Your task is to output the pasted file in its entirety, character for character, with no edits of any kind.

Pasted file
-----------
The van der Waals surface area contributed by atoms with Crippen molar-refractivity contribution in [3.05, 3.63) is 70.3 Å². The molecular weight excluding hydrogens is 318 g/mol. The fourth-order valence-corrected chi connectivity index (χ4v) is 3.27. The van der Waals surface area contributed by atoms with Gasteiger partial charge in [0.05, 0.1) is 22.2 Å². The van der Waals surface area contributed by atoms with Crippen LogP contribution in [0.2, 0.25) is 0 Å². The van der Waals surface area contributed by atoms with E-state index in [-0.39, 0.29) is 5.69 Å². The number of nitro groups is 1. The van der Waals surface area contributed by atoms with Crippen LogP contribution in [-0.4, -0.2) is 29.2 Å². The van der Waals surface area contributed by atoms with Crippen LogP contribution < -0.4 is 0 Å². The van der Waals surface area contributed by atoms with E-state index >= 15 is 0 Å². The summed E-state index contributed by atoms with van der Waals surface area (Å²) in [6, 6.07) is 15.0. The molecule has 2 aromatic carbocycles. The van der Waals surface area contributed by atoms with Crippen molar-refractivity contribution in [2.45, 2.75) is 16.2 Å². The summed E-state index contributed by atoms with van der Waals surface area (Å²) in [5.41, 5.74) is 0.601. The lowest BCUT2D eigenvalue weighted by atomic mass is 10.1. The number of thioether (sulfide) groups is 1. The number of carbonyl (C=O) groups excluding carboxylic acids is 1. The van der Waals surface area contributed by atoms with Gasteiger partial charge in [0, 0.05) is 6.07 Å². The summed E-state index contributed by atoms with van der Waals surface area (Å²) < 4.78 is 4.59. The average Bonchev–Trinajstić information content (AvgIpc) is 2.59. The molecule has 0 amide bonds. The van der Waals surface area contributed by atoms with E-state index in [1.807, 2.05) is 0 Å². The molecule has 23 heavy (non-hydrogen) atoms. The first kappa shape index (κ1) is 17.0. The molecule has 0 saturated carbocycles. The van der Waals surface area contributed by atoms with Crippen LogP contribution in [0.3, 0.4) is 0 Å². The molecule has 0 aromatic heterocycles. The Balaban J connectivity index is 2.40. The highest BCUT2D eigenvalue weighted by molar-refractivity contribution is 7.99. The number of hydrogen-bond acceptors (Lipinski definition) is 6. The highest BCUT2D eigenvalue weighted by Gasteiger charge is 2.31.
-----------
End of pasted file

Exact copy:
The van der Waals surface area contributed by atoms with Crippen molar-refractivity contribution in [3.05, 3.63) is 70.3 Å². The molecular weight excluding hydrogens is 318 g/mol. The fourth-order valence-corrected chi connectivity index (χ4v) is 3.27. The van der Waals surface area contributed by atoms with Gasteiger partial charge in [0.05, 0.1) is 22.2 Å². The van der Waals surface area contributed by atoms with Crippen LogP contribution in [0.2, 0.25) is 0 Å². The van der Waals surface area contributed by atoms with E-state index in [-0.39, 0.29) is 5.69 Å². The number of nitro groups is 1. The van der Waals surface area contributed by atoms with Crippen LogP contribution in [-0.4, -0.2) is 29.2 Å². The van der Waals surface area contributed by atoms with Crippen LogP contribution < -0.4 is 0 Å². The van der Waals surface area contributed by atoms with E-state index >= 15 is 0 Å². The summed E-state index contributed by atoms with van der Waals surface area (Å²) in [6, 6.07) is 15.0. The molecule has 2 aromatic carbocycles. The van der Waals surface area contributed by atoms with Crippen molar-refractivity contribution in [2.45, 2.75) is 16.2 Å². The summed E-state index contributed by atoms with van der Waals surface area (Å²) in [5.41, 5.74) is 0.601. The lowest BCUT2D eigenvalue weighted by atomic mass is 10.1. The number of thioether (sulfide) groups is 1. The number of carbonyl (C=O) groups excluding carboxylic acids is 1. The van der Waals surface area contributed by atoms with Gasteiger partial charge in [0, 0.05) is 6.07 Å². The summed E-state index contributed by atoms with van der Waals surface area (Å²) < 4.78 is 4.59. The average Bonchev–Trinajstić information content (AvgIpc) is 2.59. The molecule has 0 amide bonds. The van der Waals surface area contributed by atoms with E-state index in [1.807, 2.05) is 0 Å². The molecule has 23 heavy (non-hydrogen) atoms. The first kappa shape index (κ1) is 17.0. The molecule has 0 saturated carbocycles. The van der Waals surface area contributed by atoms with Crippen LogP contribution in [0.3, 0.4) is 0 Å². The molecule has 0 aromatic heterocycles. The Balaban J connectivity index is 2.40. The highest BCUT2D eigenvalue weighted by molar-refractivity contribution is 7.99. The number of hydrogen-bond acceptors (Lipinski definition) is 6. The highest BCUT2D eigenvalue weighted by Gasteiger charge is 2.31.